Last month Presbyterian Moderator the Rev Dr Rob Craig became well practised in opening new and refurbished church property. In four weeks, he was involved in five such ceremonies with buildings having a combined value of over £6.2m.
“These celebrations have been great experiences both for the congregations involved and me as the guest invited to join them on their special occasion,” said Dr Craig.
“There is obviously an excitement, but there is also confidence and practicality being demonstrated; confidence in their ministry and message and practicality in that to carry on the activities that are important to the congregation’s witness they need good physical resources that support quality leadership.”
The most extensive rebuild was at First Ahoghill, where one of the oldest congregations in the General Assembly, dating back to 1654, moved to a green field site on the outskirts of the Co Antrim village.
“The buildings on the old site dated from 1857,” explains First Ahoghill’s minister the Rev Eddie Kirk.
“We knew we needed to upgrade them, but the restraints of a very confined site and the listed status of the original meeting house made any renovations or rebuild both expensive and complicated.”
The congregation owned a field nearby and it embarked on a £2.5m project to include a meeting house, suite of halls and car parking space. The following weekend, the Moderator travelled to Magherafelt, where the 130-family strong Union Road congregation has just completed a £1.3m refurbishment new build programme that has modernised worship space and added a new welcome area, creche facilities and meeting rooms.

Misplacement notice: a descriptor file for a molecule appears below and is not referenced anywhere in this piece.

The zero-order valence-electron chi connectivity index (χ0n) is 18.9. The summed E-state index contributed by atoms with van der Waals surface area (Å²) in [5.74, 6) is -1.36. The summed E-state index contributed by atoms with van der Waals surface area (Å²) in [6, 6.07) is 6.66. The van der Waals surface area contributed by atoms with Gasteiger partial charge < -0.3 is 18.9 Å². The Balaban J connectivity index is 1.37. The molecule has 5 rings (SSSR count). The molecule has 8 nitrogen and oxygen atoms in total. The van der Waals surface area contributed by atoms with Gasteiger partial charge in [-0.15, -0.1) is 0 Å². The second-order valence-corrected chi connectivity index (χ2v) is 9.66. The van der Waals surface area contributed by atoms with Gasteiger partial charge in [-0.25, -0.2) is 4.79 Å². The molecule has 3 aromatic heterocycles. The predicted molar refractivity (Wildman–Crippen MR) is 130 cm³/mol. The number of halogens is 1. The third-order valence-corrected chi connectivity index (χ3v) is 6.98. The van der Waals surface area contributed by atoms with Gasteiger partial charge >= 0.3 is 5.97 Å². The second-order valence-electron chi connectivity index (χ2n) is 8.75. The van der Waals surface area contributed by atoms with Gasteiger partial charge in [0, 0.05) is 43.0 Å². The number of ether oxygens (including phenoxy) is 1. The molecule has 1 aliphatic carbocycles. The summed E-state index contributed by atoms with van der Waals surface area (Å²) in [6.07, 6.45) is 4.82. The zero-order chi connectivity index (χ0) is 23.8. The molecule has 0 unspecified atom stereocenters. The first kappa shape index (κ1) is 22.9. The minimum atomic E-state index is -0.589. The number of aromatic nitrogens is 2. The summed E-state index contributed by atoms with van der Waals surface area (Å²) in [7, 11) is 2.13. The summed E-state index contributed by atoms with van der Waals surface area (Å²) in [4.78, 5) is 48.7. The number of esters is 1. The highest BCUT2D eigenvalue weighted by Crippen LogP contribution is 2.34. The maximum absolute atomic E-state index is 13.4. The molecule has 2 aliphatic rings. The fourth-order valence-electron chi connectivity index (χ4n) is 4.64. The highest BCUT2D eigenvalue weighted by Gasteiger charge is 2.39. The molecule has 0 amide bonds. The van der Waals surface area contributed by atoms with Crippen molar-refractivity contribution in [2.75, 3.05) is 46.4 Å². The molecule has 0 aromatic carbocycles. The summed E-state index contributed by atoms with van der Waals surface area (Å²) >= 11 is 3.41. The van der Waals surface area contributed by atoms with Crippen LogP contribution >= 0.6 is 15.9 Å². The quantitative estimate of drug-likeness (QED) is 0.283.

“The original church building that we worship in dates back to the 19th century and now has been a good time to combine necessary refurbishment with some modernisation and providing some extra space,” says the Rev Jonathan Currie, minister of Union Road since 2005.
Next venue for Dr Craig was Enniskillen and an ambitious £1.6m project that took 16 months to complete.
The message is very much ‘Welcome – Come In’ and glass panelled doors invite passers-by from Enniskillen’s main thoroughfare into the welcoming atmosphere of ‘The Bridge Centre’, the name chosen for the new church and hall complex.
“Everyone devoted much thought and prayer to choosing this name and we are all agreed that it expresses our desire that the halls and church will be a bridge between us and the wider local community,” says Enniskillen minister the Rev David Cupples.
From Enniskillen it was on to Ballykelly for the Moderator where a £0.5m development has refurbished the main hall, both internally and externally and created a new hall extension with rooms for smaller groups including a worship room for prayer and Bible study and additional space for Sunday school and other meetings as well as refurbishing the youth suite.
The final venue was Newmills Presbyterian Church outside Dungannon in Co Tyrone, where a new hall has been built at a cost of £300,000 to replace the old one that had “served its time”.